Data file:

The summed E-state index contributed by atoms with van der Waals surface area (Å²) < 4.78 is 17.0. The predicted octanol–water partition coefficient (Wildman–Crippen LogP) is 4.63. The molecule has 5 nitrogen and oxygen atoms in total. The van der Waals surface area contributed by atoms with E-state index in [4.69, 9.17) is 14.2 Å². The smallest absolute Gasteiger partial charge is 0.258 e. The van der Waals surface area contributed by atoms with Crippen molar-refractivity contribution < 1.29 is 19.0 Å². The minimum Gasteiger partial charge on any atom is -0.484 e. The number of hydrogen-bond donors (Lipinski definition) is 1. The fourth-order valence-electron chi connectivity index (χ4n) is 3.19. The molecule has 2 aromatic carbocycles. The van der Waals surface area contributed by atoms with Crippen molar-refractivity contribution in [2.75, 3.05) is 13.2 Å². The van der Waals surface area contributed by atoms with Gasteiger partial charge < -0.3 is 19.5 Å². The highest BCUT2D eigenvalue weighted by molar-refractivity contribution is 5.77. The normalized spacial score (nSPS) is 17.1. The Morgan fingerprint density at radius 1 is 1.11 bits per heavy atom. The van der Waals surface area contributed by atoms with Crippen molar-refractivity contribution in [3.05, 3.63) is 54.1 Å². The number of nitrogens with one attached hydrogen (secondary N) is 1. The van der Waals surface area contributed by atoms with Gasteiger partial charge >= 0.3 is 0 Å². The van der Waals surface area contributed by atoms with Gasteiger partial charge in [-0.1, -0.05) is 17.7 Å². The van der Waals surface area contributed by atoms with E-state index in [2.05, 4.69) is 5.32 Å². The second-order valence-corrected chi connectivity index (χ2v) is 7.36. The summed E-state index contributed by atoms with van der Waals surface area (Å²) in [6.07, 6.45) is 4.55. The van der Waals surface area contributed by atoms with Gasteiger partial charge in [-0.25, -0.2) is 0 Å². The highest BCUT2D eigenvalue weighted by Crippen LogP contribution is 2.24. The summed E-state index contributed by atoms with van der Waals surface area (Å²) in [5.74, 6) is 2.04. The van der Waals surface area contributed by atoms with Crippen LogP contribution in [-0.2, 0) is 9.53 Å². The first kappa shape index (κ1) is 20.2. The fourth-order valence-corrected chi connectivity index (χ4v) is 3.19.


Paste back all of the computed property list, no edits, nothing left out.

The summed E-state index contributed by atoms with van der Waals surface area (Å²) < 4.78 is 17.0. The predicted octanol–water partition coefficient (Wildman–Crippen LogP) is 4.63. The molecule has 5 nitrogen and oxygen atoms in total. The van der Waals surface area contributed by atoms with E-state index in [4.69, 9.17) is 14.2 Å². The smallest absolute Gasteiger partial charge is 0.258 e. The van der Waals surface area contributed by atoms with Crippen molar-refractivity contribution < 1.29 is 19.0 Å². The minimum Gasteiger partial charge on any atom is -0.484 e. The number of hydrogen-bond donors (Lipinski definition) is 1. The fourth-order valence-electron chi connectivity index (χ4n) is 3.19. The molecule has 2 aromatic carbocycles. The van der Waals surface area contributed by atoms with Crippen molar-refractivity contribution in [2.75, 3.05) is 13.2 Å². The van der Waals surface area contributed by atoms with Gasteiger partial charge < -0.3 is 19.5 Å². The highest BCUT2D eigenvalue weighted by molar-refractivity contribution is 5.77. The normalized spacial score (nSPS) is 17.1. The Morgan fingerprint density at radius 1 is 1.11 bits per heavy atom. The van der Waals surface area contributed by atoms with Crippen molar-refractivity contribution in [3.05, 3.63) is 54.1 Å². The number of nitrogens with one attached hydrogen (secondary N) is 1. The van der Waals surface area contributed by atoms with Gasteiger partial charge >= 0.3 is 0 Å². The van der Waals surface area contributed by atoms with Gasteiger partial charge in [-0.1, -0.05) is 17.7 Å². The van der Waals surface area contributed by atoms with E-state index in [2.05, 4.69) is 5.32 Å². The second-order valence-corrected chi connectivity index (χ2v) is 7.36. The summed E-state index contributed by atoms with van der Waals surface area (Å²) in [6.07, 6.45) is 4.55. The van der Waals surface area contributed by atoms with Gasteiger partial charge in [-0.25, -0.2) is 0 Å². The highest BCUT2D eigenvalue weighted by Crippen LogP contribution is 2.24. The summed E-state index contributed by atoms with van der Waals surface area (Å²) in [5.74, 6) is 2.04. The van der Waals surface area contributed by atoms with Crippen LogP contribution in [-0.2, 0) is 9.53 Å². The first kappa shape index (κ1) is 20.2. The fourth-order valence-corrected chi connectivity index (χ4v) is 3.19.